Speaking to Washington Independent reporter David Weigel today at CPAC, Hannah Giles, who posed as a prostitute in James O'Keefe and Andrew Breitbart's infamous, highly-doctored, heavily-overdubbed, secretly-taped, ACORN hit videos, confirms what we've been reporting for several weeks here: O'Keefe never dressed as a pimp in the offices of ACORN.
Reports Weigel today [emphasis added]:
“We never claimed that he went in with a pimp costume,” said Giles. “That was b-roll. It was purely b-roll. He was a pimp, I was a prostitute, and we were walking in front of government buildings to show how the government was whoring out the American people.”
"B-roll" refers to footage shot separately and later inserted during editing, as frequently seen in movies and television. E.g., an overhead helicopter shot of Las Vegas, used to establish where the scene takes place, before cutting to the interior of a casino where the main character is seen playing cards at a table.
Giles' admission is in stark contrast to:
- O'Keefe's knowingly deceptive appearances on Fox "News" "dressed exactly in the same outfit that he wore in these ACORN offices up and down the Eastern Seaboard";
- Breitbart's out-and-out lies in his own 9/21/09 column to help promote the videos by claiming they show O'Keefe and Giles "going to the Baltimore offices of ACORN ... dressed as a pimp and a prostitute and asking for - and getting - help for various illegal activities";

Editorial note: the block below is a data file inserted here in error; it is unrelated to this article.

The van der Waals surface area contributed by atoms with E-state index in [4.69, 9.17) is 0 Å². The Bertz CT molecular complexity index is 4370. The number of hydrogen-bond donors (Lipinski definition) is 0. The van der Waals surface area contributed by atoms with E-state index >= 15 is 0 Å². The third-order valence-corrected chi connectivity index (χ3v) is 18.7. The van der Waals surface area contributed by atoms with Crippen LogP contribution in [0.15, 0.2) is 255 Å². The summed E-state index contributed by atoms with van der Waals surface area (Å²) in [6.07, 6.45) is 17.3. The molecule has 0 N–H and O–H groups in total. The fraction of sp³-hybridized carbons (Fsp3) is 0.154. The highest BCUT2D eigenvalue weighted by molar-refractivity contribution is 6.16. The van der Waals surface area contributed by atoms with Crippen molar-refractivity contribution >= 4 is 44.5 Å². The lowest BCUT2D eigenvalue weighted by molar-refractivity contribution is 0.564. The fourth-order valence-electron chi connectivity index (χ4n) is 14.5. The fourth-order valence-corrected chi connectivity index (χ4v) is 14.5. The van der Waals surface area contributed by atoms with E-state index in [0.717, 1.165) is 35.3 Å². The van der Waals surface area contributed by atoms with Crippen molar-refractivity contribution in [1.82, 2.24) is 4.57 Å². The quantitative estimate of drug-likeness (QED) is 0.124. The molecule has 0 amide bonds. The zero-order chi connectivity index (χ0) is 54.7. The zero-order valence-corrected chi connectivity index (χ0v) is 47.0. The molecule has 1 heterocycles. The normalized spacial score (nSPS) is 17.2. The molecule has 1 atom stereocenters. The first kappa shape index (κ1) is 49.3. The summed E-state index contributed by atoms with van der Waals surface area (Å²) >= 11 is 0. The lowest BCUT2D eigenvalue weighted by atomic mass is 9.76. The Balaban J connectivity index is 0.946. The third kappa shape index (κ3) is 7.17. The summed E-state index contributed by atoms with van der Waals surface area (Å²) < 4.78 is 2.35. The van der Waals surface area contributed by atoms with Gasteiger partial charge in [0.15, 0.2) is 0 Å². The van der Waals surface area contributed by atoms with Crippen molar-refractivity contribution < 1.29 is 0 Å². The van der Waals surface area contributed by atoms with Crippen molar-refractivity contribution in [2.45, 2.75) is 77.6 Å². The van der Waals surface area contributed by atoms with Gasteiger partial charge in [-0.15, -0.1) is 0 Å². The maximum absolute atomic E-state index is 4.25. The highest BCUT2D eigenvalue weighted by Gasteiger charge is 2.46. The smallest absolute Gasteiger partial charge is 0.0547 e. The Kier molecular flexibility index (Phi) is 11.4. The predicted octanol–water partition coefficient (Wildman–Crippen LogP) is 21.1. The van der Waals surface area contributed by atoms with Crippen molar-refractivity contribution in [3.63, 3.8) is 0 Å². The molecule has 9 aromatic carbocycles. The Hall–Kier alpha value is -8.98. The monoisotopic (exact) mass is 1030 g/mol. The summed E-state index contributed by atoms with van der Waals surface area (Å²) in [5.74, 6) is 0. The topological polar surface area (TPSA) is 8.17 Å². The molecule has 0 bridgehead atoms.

- Breitbart's 2/15/10 tweet to The BRAD BLOG claiming that he's "told truth every step of way";
- and the repeated misreports by the New York Times (which they still stand behind despite all lack of evidence) and the many other mainstream outlets who were similarly hoodwinked into reporting the same phony story.
Greg Brock, the New York Times Senior Editor for Standards, as we documented exclusively some weeks ago, is even on email record as citing that Fox "News" appearance by O'Keefe (embedded again at right) as his only evidence to "stand by our reporting" in which the "paper of record" has, time and again, misreprested O'Keefe as having "visited Acorn offices ... dressed so outlandishly that he might have been playing in a risque high school play."
Just two days after the Times described the "outlandish" dress of O'Keefe, the Congress of the United States passed legislation to remove federal funding for ACORN. (A federal judge later found the legislation to be "unconstitutional".)...